There has been a spate of outbursts from physicists who should know better, including Stephen Hawking, saying ‘philosophy is dead – all we need now is physics’ or words to that effect. I challenge any of them to read this book and still say that philosophy is pointless.
It’s worth pointing out immediately that this isn’t really a popular science book. I’d say the first handful of chapters are for everyone, but after that, the bulk of the book would probably be best for undergraduate philosophy students or AI students, reading more like a textbook than anything else, particularly in its dogged detail – but if you are interested in philosophy and/or artificial intelligence, don’t let that put you off.
What Nick Bostrom does is to look at the implications of developing artificial intelligence that goes beyond human abilities in the general sense. (Of course, we already have a sort of AI that goes beyond our abilities in the narrow sense of, say, arithmetic, or playing chess.) In the first couple of chapters he examines how this might be possible – and points out that the timescale is very vague. (Ever since electronic computers have been invented, pundits have been putting the development of effective AI around 20 years in the future, and it’s still the case.) Even so, it seems entirely feasible that we will have a more than human AI – a superintelligent AI – by the end of the century. But the ‘how’ aspect is only a minor part of this book.
The real subject here is how we would deal with such a ‘cleverer than us’ AI. What would we ask it to do? How would we motivate it? How would we control it? And, bearing in mind it is more intelligent than us, how would we prevent it taking over the world or subverting the tasks we give it to its own ends? It is truly fascinating concept, explored in great depth here. This is genuine, practical philosophy. The development of super-AIs may well happen – and if we don’t think through the implications and how we would deal with it, we could well be stuffed as a species.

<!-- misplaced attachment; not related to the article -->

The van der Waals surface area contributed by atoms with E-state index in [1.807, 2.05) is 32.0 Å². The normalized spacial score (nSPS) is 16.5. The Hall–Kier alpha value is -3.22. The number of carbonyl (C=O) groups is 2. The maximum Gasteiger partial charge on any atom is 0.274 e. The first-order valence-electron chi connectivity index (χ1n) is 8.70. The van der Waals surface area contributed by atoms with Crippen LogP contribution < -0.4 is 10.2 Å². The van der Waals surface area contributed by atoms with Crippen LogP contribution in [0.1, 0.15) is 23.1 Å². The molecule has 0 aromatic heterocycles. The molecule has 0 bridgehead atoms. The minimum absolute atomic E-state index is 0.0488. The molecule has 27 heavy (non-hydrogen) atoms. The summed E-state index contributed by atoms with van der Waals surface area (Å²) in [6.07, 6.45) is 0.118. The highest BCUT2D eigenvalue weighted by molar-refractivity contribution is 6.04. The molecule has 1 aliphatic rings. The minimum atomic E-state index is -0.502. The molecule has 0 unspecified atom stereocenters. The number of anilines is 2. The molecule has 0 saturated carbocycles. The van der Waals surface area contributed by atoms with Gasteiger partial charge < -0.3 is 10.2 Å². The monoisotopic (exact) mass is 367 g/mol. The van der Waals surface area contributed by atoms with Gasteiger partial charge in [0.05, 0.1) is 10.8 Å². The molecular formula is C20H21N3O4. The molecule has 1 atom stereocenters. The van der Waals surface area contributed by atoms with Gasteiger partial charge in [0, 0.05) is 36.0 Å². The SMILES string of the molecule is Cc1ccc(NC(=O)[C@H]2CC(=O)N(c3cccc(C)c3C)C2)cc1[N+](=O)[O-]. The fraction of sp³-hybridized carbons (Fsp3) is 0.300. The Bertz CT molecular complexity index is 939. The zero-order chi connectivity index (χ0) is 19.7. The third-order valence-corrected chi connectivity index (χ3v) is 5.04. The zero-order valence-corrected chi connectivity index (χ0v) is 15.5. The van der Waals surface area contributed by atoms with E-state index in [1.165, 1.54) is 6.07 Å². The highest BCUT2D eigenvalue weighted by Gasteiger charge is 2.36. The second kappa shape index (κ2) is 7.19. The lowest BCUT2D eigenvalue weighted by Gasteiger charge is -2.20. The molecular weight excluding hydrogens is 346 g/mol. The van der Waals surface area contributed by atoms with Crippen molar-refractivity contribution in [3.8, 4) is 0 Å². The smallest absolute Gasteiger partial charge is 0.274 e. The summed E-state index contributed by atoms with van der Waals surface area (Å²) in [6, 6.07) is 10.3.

I think it’s a shame that Bostrom doesn’t make more use of science fiction to give examples of how people have already thought about these issues – he gives only half a page to Asimov and the three laws of robotics (and how Asimov then spends most of his time showing how they’d go wrong), but that’s about it. Yet there has been a lot of thought and dare I say it, a lot more readability than you typically get in a textbook, put into the issues in science fiction than is being allowed for, and it would have been worthy of a chapter in its own right.
I also think a couple of the fundamentals aren’t covered well enough, but pretty much assumed. One is that it would be impossible to contain and restrict such an AI. Although some effort is put into this, I’m not sure there is enough thought put into the basics of ways you can pull the plug manually – if necessary by shutting down the power station that provides the AI with electricity.
The other dubious assertion was originally made by I. J. Good, who worked with Alan Turing, and seems to be taken as true without analysis. This is the suggestion that an ultra-intelligent machine would inevitably be able to design a better AI than humans, so once we build one it will rapidly improve on itself, producing an ‘intelligence explosion’. I think the trouble with this argument is that my suspicion is that if you got hold of the million most intelligent people on earth, the chances are that none of them could design an ultra-powerful computer at the component level. Just because something is superintelligent doesn’t mean it can do this specific task well – this is an assumption.
However this doesn’t set aside what a magnificent conception the book is. I don’t think it will appeal to many general readers, but I do think it ought to be required reading on all philosophy undergraduate courses, by anyone attempting to build AIs… and by physicists who think there is no point to philosophy.